In this tutorial, you will learn how to use Anime.js to properly time the animation of different elements using specific parameters. This will allow you to control the order in which an animation sequence is played for individual elements or all the elements.

Property Parameters

These parameters allow you to control the duration, delay and easing of individual properties or a group of properties at once. The duration and delay parameters are specified in milliseconds. The default value for duration is 1000ms or 1s. 

This means that unless specified otherwise, any animation applied to an element will be played for 1 second. The delay parameter specifies the amount of time the animation takes to begin once you have already triggered it. The default value for delay is 0. This means that the animations will begin as soon as they are triggered.

You can use the easing parameter to control the rate at which an animation is played for the duration it is active. Some animations start out slow, pick up pace in the middle, and then slow down again at the end. Others start at a good pace and then slow down for the rest of the time. 

However, in all the cases, the animation always completes within the time specified using the duration parameter. Anime.js provides a lot of easing functions that you can apply to your elements directly by only using their names. For some easing functions, you can also set a value for the elasticity parameter to control how much an element’s value bounces back and forth like a spring.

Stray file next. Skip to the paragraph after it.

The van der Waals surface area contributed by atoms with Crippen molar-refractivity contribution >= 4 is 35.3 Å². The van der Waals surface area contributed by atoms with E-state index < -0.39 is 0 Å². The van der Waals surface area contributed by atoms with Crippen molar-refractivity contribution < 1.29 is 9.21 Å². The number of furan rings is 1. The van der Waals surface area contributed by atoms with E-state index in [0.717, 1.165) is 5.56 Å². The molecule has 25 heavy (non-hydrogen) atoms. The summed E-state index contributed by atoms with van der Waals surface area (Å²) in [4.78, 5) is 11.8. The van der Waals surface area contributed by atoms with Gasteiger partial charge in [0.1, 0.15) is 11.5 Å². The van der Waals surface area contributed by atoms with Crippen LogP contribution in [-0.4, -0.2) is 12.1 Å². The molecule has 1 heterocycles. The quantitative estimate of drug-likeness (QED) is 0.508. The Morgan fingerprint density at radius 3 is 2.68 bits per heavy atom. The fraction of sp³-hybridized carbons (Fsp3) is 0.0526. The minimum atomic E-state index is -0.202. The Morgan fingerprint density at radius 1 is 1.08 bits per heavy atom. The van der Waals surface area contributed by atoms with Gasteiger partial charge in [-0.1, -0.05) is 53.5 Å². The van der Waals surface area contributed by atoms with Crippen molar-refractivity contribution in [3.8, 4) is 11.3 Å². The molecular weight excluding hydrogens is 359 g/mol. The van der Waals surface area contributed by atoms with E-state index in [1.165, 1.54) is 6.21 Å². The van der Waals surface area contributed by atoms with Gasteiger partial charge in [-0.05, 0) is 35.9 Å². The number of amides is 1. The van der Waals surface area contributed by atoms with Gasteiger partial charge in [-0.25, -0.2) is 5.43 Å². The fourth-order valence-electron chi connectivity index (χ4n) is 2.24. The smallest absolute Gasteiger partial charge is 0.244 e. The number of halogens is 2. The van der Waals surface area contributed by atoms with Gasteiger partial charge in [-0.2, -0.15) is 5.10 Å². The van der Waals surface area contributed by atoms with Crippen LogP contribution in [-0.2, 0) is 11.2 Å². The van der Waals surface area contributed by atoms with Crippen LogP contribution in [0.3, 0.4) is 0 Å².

You will learn more about different easing functions in the final tutorial of the series. The following code snippet shows how to apply all these parameters to different animations.

As you can see, these parameters can be used independently of other parameters or in combination with them. The cubicAnimation has both the duration and easing parameter applied to it. If the duration had not been specified, the animation would have run for 1 second. Now, it will run for 1,200 milliseconds or 1.2 seconds.

One major limitation of property parameters in the above example was that all the animations of the target element will have the same duration, delay and easing values. 

This may or may not be the desired behavior. For example, instead of translating and changing the border radius of the target element at the same time, you might want to first translate the target element and then animate its border radius. Anime.js allows you to specify different values for the duration, delay, easing and elasticity parameters for individual properties. The following code and demo should make it clearer.

In the above code, all the properties that we want to animate have different values. The background color animation has a duration of 400ms, while the rotation and translation animations use the global duration value of 1500ms. 

The background color animation also has a delay so any change in the color only starts after 1500ms have passed. The rotate and translateY properties use the default value for the delay and easing parameters because we have neither provided a local nor a global value for them.

Function-Based Parameters

Property-based parameters are helpful when you want to change the order and duration for animating individual properties. However, the same duration and delay will still be applied for individual properties on all the target elements. Function-based parameters allow you to separately specify the duration, delay, elasticity and easing for different target elements in a compact manner. 

In this case, you set the values of different parameters using functions instead of numbers. These functions accept three parameters: target, index, and targetCount. The target parameter stores the reference to the current target element. The index parameter stores the index or position of the current target element. The targetCount parameter stores the total number of target elements.